- Additional amounts are to be calculated as follows:
- 25% on gross betting revenue on code domestic racing
- 25% on gross betting revenue on code overseas racing
- 50% on each code’s contribution to NZ economy
- Provide for the new scheme to be fixed for a period of 10 years unless changes are agreed unanimously between the codes and approved by Minister.
- Provide for an independent review of the scheme after 10 years.
- Continue to fund the racing integrity services from NZRB (Wagering NZ) gaming profits.
- All the NZRB (Wagering NZ) to operate on all sporting events (with or without agreement with National Sporting Organisations) and make payments to sports based on minimum payments prescribed under Section 57 of the Act.
There is no doubt the Messara report is a document which provides depth and detail. It also offers us a roadmap out of the mire in which we find ourselves and the recommendations are dovetailed to ensure success.
Enter into discussions about the recommendations, but let’s make sure those discussions are around the “How” and let’s get this report across the line.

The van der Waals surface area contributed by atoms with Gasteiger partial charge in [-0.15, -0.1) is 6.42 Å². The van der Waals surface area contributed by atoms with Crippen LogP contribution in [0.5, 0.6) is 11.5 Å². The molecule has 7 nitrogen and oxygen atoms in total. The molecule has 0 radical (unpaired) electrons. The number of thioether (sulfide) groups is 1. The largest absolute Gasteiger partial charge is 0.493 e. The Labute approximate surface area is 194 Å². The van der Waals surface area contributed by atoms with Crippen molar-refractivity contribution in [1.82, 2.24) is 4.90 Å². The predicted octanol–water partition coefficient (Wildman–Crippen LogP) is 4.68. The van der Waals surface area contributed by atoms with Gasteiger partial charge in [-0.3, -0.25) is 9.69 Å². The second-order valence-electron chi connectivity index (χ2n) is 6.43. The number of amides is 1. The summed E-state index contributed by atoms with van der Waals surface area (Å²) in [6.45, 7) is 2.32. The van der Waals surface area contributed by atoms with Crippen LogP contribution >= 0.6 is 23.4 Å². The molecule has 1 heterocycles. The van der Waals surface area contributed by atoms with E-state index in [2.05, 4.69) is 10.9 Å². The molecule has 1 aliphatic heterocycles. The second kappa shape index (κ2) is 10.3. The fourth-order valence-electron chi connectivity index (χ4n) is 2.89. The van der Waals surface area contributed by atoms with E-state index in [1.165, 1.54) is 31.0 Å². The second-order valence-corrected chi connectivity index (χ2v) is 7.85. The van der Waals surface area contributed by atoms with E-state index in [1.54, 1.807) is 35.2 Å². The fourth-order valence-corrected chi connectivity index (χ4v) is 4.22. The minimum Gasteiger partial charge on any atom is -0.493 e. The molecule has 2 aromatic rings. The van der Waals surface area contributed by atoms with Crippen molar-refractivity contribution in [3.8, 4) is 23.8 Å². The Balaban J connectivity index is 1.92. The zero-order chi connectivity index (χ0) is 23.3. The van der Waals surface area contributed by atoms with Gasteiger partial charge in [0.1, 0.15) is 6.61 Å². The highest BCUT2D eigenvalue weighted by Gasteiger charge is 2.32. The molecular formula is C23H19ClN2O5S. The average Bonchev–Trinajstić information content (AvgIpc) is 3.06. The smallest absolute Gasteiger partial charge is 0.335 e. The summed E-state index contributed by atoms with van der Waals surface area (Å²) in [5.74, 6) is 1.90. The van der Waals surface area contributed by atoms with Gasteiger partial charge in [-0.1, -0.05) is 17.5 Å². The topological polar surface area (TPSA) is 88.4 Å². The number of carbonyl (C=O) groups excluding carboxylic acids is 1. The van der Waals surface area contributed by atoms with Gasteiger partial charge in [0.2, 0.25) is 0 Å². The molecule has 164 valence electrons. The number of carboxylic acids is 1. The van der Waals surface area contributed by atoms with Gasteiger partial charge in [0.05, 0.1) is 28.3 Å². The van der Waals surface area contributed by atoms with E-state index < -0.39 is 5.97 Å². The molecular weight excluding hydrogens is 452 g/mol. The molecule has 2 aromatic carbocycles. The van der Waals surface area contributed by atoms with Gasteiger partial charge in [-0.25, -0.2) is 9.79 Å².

It also might be a good time for some former and current administrators to leave their egos at the door. Yes, we all know you would’ve come up with a plan just as brilliant given a chance, but the fact is you weren’t, and you didn’t. Suck it up and quit nit-picking!
In the words of the great Vince Lombardi: “Obstacles are what you see when you take your eyes off the goal.”
If we are to achieve our goal of a vibrant and thriving industry there should be, as Brian de Lore pointed out in The Informant, more than a little urgency around the next steps.
It might be an opportune time to engage with the Minister and express support of the report and its recommendations and stress the need to get the right people in the right positions to drive the Racing Industry Transition Agency (RITA). That is going to be, as a friend of mine is wont to say, the key to the operation, at least when it comes to stage one.
As mentioned in Friday’s post the above was written prior to the Minister calling for public feedback on the Messara report, what we can expect in the next five weeks is anyone’s guess. We are certainly living in interesting times!